Once, maybe twice a year, visitors enjoy a rare sighting of a summer guest — a manatee swimming near the pier. Just hang over the rail, and watch its huge body being propelled by big, paddle-like flippers.
These gentle giants move slowly through the water and graze on plants much like cows in a field hence the nickname, “sea cows.” They can measure up to 13-feet long and weigh 1,300 pounds!
Although they’re known to hang out mostly in Florida waters, a manatee was recently spotted on a clear, warm water day at Rodanthe Pier on Hatteras Island.
It's even possible this is the same one that swings by Jennette’s each year, but it’s really hard to tell — especially if there aren’t any identifying markings.
The large lumbering swimmers occasionally slip into sound-side waters, and during the past eight years since the Jennette’s Pier reopened in 2011, there have been numerous sightings reported of manatees finding their way around Colington Island in Kill Devil Hills.
More recently, Zachary Stike of Suffolk, Virginia, spotted a manatee while boating in the Currituck Sound near Barry’s at Walnut Island. He captured several photos and videos of the docile marine mammal and shared them on Facebook.
“It picked up its head and looked right at me,” Stike said by phone the following day.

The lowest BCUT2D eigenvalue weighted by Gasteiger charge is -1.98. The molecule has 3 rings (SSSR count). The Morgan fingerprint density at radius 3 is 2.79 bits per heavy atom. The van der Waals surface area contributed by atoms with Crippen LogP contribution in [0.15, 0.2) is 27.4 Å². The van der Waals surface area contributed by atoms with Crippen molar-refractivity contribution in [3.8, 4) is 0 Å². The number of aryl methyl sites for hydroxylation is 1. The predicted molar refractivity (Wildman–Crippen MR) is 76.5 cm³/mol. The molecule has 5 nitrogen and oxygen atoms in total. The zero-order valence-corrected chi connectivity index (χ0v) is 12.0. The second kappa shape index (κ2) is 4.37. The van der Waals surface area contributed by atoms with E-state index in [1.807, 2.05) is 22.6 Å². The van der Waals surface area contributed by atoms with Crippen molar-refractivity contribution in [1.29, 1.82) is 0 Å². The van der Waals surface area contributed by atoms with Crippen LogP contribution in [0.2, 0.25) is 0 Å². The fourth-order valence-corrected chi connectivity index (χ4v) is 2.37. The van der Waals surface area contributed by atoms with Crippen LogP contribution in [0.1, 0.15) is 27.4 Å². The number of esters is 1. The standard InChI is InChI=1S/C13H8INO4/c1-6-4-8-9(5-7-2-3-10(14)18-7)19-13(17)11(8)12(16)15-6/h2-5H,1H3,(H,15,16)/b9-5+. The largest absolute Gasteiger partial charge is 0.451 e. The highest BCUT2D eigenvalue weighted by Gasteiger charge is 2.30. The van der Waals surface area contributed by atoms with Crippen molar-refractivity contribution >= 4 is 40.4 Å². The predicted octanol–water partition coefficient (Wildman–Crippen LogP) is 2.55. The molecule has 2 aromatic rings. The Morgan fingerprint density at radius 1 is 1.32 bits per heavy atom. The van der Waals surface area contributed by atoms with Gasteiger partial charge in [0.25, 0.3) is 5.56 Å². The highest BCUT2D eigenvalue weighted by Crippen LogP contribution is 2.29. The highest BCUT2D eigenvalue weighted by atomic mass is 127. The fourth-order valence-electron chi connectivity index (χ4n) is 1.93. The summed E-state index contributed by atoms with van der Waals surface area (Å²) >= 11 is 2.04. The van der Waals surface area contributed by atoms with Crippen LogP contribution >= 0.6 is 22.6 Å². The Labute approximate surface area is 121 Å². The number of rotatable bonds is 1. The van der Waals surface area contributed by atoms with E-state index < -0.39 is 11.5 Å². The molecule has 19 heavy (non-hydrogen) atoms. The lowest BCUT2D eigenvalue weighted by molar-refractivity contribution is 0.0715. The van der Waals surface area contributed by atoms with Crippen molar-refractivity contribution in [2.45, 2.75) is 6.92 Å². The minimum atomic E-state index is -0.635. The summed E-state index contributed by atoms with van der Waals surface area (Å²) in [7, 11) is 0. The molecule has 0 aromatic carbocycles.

Because he knew this was a bit unusual, Stike reached out and called the Outer Banks Marine Mammal Stranding hotline at 252-455-9654. He spoke with Karen Clark, who heads up this group of mostly volunteer responders.
She thanked him for calling it in, and together they came up with estimated coordinates so she could make a record of the sighting. In one of the pictures, motorboat propeller marks were clearly visible on the manatee’s back.
“Thanks for the report,” Clark said. “It’s a great photo and with that prop wound healing, it should be helpful to ID [this animal] in future sightings. Its early for manatees but everything seems to be early this year.”
Clark serves as the director of the Outer Banks Center for Wildlife Education, in the heart of Corolla just across from the Whalehead Club and she responds to strandings on the northern-most beaches.
At Jennette’s Pier, educator Rachel Potts is the point person for the handful of volunteers who have the training, truck and tools to respond to injured, sick and dying marine mammals on area beaches and sound-side waters from Duck south to Coquina where the National Parks Service takes over for Hatteras Island. Call them at 252-216-6892.
Visitors should call one of the two hotlines when they see a marine mammal stranding on the beach or shoreline. Clark, Potts and park rangers ask visitors not to push animals such as bottlenose dolphins or porpoise back into the sea or sound. These animals strand themselves when they’re not well.
As for manatees, keep your eyes peeled the next time you’re at Jennette’s — or any other ocean pier this month — because it’s one of the best times of the year to see a manatee near the pier.